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Hera Büyüktaşçıyan, The Relic, 2016

Wood, bronze and marble mosaic

Writing on marble is not easy, but the title of Hera Büyüktaşçıyan’s latest solo exhibition, Write Injuries on Sand and Kindness in Marble—a proverb found in many cultures, including Gulf countries and France—seemingly ignores this fact. In fact, marble emerges as a deceptively attractive menace, an elusive signifier of slippery semiotic value, in such works as Chanting if I live, forgetting it I die, 2016, a kinetic sculpture that features a row of moving piano-key-like off-white marble slabs on a simple plank of wood.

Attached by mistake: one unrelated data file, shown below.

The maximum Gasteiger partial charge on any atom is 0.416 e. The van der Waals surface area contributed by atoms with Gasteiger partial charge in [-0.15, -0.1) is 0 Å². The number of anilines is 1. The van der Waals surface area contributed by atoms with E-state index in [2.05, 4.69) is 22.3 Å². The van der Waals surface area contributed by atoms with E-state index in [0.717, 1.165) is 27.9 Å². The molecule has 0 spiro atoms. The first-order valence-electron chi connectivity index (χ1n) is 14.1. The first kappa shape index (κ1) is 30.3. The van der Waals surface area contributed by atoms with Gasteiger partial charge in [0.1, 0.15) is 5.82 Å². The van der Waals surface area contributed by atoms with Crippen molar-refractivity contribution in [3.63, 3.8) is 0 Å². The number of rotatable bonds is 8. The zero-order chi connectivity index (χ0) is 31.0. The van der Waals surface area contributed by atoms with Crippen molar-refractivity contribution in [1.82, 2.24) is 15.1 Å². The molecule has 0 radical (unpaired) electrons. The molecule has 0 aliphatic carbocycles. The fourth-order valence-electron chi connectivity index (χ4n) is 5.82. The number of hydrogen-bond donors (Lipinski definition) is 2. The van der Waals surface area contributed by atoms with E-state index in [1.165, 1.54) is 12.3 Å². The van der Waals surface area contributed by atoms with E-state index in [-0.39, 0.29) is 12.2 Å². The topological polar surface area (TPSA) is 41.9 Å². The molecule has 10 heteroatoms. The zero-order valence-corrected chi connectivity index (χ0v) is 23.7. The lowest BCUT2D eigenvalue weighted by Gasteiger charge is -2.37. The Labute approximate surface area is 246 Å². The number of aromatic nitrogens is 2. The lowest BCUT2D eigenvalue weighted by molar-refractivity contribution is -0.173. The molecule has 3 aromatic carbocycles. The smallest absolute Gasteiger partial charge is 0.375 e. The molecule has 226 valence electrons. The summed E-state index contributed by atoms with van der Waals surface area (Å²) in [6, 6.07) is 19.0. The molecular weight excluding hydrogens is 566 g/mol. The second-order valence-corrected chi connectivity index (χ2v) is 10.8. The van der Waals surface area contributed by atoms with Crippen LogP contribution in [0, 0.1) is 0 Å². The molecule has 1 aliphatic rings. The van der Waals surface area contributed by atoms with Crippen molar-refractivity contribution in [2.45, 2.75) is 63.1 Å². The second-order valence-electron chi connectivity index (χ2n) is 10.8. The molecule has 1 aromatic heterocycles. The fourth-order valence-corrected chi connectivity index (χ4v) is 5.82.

Compared to an earlier, larger wooden version twice exhibited in Istanbul, whose motion-activated “keys” together resembled a pier, these levers are short and narrow; their significantly quieter mechanism, as a result, harkens back to a transcultural history of automata for the world’s elite across ages. However, implying a similar loss of ground with the uncoordinated movement of individual slabs, the work also constitutes an eerie overture about the past of Al Quoz, where the gallery is located, as a former marble factory.

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